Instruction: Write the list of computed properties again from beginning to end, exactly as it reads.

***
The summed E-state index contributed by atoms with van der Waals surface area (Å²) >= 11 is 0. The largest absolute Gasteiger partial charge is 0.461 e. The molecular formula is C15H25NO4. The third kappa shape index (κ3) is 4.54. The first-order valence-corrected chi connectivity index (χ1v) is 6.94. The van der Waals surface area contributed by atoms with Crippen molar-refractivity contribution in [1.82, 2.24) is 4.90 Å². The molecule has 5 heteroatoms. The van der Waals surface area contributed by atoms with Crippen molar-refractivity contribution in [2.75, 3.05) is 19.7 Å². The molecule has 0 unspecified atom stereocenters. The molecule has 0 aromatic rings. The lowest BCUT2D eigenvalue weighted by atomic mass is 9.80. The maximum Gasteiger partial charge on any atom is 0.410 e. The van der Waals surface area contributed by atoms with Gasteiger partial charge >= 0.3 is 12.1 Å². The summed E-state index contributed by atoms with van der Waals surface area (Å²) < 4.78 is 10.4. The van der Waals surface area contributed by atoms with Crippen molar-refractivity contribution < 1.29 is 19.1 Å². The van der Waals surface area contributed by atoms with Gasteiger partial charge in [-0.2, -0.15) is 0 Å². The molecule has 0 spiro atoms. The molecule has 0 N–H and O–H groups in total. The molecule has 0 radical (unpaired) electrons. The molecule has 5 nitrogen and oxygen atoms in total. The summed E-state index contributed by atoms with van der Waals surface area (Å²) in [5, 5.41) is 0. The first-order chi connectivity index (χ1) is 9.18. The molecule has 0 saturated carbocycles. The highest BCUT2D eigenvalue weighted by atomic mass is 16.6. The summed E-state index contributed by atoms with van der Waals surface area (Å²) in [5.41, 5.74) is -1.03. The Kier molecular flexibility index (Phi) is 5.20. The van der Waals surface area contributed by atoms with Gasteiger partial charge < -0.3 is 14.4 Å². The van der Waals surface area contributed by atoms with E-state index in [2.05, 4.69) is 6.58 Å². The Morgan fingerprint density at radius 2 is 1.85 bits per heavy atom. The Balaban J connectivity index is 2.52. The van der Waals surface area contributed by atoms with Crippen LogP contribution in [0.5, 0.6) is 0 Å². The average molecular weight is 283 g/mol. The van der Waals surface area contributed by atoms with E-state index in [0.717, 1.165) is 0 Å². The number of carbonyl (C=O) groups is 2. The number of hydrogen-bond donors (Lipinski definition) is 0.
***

The summed E-state index contributed by atoms with van der Waals surface area (Å²) >= 11 is 0. The largest absolute Gasteiger partial charge is 0.461 e. The molecular formula is C15H25NO4. The third kappa shape index (κ3) is 4.54. The first-order valence-corrected chi connectivity index (χ1v) is 6.94. The van der Waals surface area contributed by atoms with Crippen molar-refractivity contribution in [1.82, 2.24) is 4.90 Å². The molecule has 5 heteroatoms. The van der Waals surface area contributed by atoms with Crippen molar-refractivity contribution in [2.75, 3.05) is 19.7 Å². The molecule has 0 unspecified atom stereocenters. The molecule has 0 aromatic rings. The lowest BCUT2D eigenvalue weighted by atomic mass is 9.80. The maximum Gasteiger partial charge on any atom is 0.410 e. The van der Waals surface area contributed by atoms with Gasteiger partial charge >= 0.3 is 12.1 Å². The summed E-state index contributed by atoms with van der Waals surface area (Å²) < 4.78 is 10.4. The van der Waals surface area contributed by atoms with Crippen molar-refractivity contribution < 1.29 is 19.1 Å². The van der Waals surface area contributed by atoms with Gasteiger partial charge in [-0.2, -0.15) is 0 Å². The molecule has 0 spiro atoms. The molecule has 0 N–H and O–H groups in total. The molecule has 0 radical (unpaired) electrons. The molecule has 5 nitrogen and oxygen atoms in total. The summed E-state index contributed by atoms with van der Waals surface area (Å²) in [5, 5.41) is 0. The first-order chi connectivity index (χ1) is 9.18. The molecule has 0 saturated carbocycles. The highest BCUT2D eigenvalue weighted by atomic mass is 16.6. The summed E-state index contributed by atoms with van der Waals surface area (Å²) in [5.41, 5.74) is -1.03. The Kier molecular flexibility index (Phi) is 5.20. The van der Waals surface area contributed by atoms with Gasteiger partial charge < -0.3 is 14.4 Å². The van der Waals surface area contributed by atoms with E-state index in [2.05, 4.69) is 6.58 Å². The Morgan fingerprint density at radius 2 is 1.85 bits per heavy atom. The Balaban J connectivity index is 2.52. The van der Waals surface area contributed by atoms with Crippen LogP contribution in [0.5, 0.6) is 0 Å². The average molecular weight is 283 g/mol. The van der Waals surface area contributed by atoms with E-state index in [0.717, 1.165) is 0 Å². The number of carbonyl (C=O) groups is 2. The number of hydrogen-bond donors (Lipinski definition) is 0.